Aside from the obvious implications within the justice system, the case of Trayvon Martin is a study in media influence as well as race opportunism.
On Wednesday, state attorney Angela Corey announced that George Zimmerman would face charges of second degree murder after the shooting death of Trayvon Martin in a Sanford (Fla.) gated community. Corey was appointed special prosecutor for the case by Gov. Rick Scott.
Corey’s announcement was followed by a statement from Al Sharpton, media personality who has held rallies and made speeches to expand interest in the case within the black community.
Corey held a press conference to address the media, patiently answering questions afterwards. Asked about the charges, she said a prosecutor has to have “a reasonable certainty of conviction before we file charges.” She also expressed regret over the “overwhelming amount of publicity” the case has received. “A lot of facts got put out…and misconstrued,” she said. She also reminded media there are “numerous” homicides where an arrest isn’t made immediately.
Before Sharpton became involved, Floridians expressed concerns about the circumstances of Martin’s death. As information was published by media, video clips were edited to present a false view of the shooter and hate groups like the New Black Panther Party ignored both the law and the U.S. Constitution by setting a bounty on Zimmerman’s head. Furthermore NBPP issued a ‘Wanted Dead or Alive’ flier on Zimmerman.
One spokeswoman for the NBPP made this statement in an interview with media:
"Let me tell you, the things that's about to happen, to these honkeys, these crackers, these pigs, these pink people, these ---- people. It has been long overdue. My prize right now this evening ... is gonna be the bounty, the arrest, dead or alive, for George Zimmerman. You feel me?"
The U.S. Dept. of Justice has turned a blind eye to such statements and to past NBPP infractions such as having armed members at voting precincts. When it comes to black hate groups such as NBPP, Attorney General Eric Holder ignores them even when specific amendments to the constitution are trampled. Holder has set the lowest standard for DOJ many of us have witnessed in our lifetime.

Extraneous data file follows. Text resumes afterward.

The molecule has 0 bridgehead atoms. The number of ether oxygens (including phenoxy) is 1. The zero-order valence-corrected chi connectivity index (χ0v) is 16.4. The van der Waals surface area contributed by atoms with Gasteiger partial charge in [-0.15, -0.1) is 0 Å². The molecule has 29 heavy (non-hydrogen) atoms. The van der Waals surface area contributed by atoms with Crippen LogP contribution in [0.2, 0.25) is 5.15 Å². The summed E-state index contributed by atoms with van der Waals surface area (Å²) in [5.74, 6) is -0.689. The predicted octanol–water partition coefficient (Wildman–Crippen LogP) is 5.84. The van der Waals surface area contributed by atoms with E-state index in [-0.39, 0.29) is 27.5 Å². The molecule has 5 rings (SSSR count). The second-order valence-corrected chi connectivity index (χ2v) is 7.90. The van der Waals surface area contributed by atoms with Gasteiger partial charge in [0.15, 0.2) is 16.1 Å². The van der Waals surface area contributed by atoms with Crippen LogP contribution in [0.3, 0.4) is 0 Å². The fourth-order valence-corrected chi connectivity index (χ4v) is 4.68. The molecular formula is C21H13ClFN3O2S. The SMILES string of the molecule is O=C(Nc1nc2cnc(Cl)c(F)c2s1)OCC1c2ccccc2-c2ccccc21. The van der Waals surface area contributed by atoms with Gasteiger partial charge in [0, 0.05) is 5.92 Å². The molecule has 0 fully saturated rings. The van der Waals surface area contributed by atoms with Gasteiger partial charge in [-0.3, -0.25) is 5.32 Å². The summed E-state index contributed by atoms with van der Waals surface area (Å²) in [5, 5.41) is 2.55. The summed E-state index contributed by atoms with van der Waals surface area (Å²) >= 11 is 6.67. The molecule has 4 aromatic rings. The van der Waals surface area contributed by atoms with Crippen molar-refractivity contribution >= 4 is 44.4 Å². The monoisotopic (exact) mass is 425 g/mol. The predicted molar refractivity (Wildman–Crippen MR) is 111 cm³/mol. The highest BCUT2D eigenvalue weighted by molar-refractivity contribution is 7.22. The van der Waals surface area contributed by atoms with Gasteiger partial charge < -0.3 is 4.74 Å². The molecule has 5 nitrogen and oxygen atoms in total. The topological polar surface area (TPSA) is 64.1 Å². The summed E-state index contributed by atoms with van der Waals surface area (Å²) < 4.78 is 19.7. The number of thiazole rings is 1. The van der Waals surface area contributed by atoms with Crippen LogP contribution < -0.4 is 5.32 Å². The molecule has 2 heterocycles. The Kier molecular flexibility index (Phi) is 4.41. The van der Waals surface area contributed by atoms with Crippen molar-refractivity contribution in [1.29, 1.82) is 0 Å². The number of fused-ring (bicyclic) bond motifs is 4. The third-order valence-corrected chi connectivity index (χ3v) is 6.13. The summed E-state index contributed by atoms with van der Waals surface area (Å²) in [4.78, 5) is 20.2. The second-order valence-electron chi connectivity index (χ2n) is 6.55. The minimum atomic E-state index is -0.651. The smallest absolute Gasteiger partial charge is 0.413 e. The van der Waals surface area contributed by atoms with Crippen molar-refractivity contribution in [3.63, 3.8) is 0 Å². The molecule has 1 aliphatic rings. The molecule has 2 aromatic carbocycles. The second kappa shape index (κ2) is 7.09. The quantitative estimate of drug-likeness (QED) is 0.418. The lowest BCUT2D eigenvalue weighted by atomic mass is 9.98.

Sharpton has set a low standard as well, when it comes to crimes involving one race against another. He has lobbied for fake victims who have committed one of the worst wrongs you can commit against the female gender—false accusations of rape. Not once but twice—the Tawana Brawley and the Duke LaCrosse players’ cases. Both cases were based on lies. Sharpton, however, was only too glad to take to the streets to fire up the masses. Justice took a back seat until the system actually worked.
One false accusation of rape harms women who are victims of rape.
Ironically when the perpetrator of a crime is a minority, little is said.
Opportunists like Sharpton pit one race against another and perpetuate victim status for those who hold society accountable for their own personal fortunes.
Sharpton was not necessary for justice in the Martin case. Floridians wanted a full accounting of the circumstances and the system worked because we will have it.
The Left is conducting a war on America, focusing on dividing us as a people by skin color and sometimes by faith. As Democrats assail Republicans for upholding the Constitution in the recent battle over forcing churches to subsidize birth control for employees, American voters should keep in mind where the assault on this country is actually coming from and whether we can survive if we routinely ignore the Constitution.
Giving a pass to those who issue threats via an armed militia sets a very dangerous precedent. No US Attorney General should get a pass for giving such a pass to any group, whether it’s the Klan or the NBPP. The Fast and Furious Scandal and Holder's anti-voter ID agenda simply add more substance to the argument for replacing our current AG.
Some of us actually believe justice should be color blind, and that's the reason we wanted a full public account of the facts in the Martin case.
(Commentary by Kay B. Day/April 12, 2012)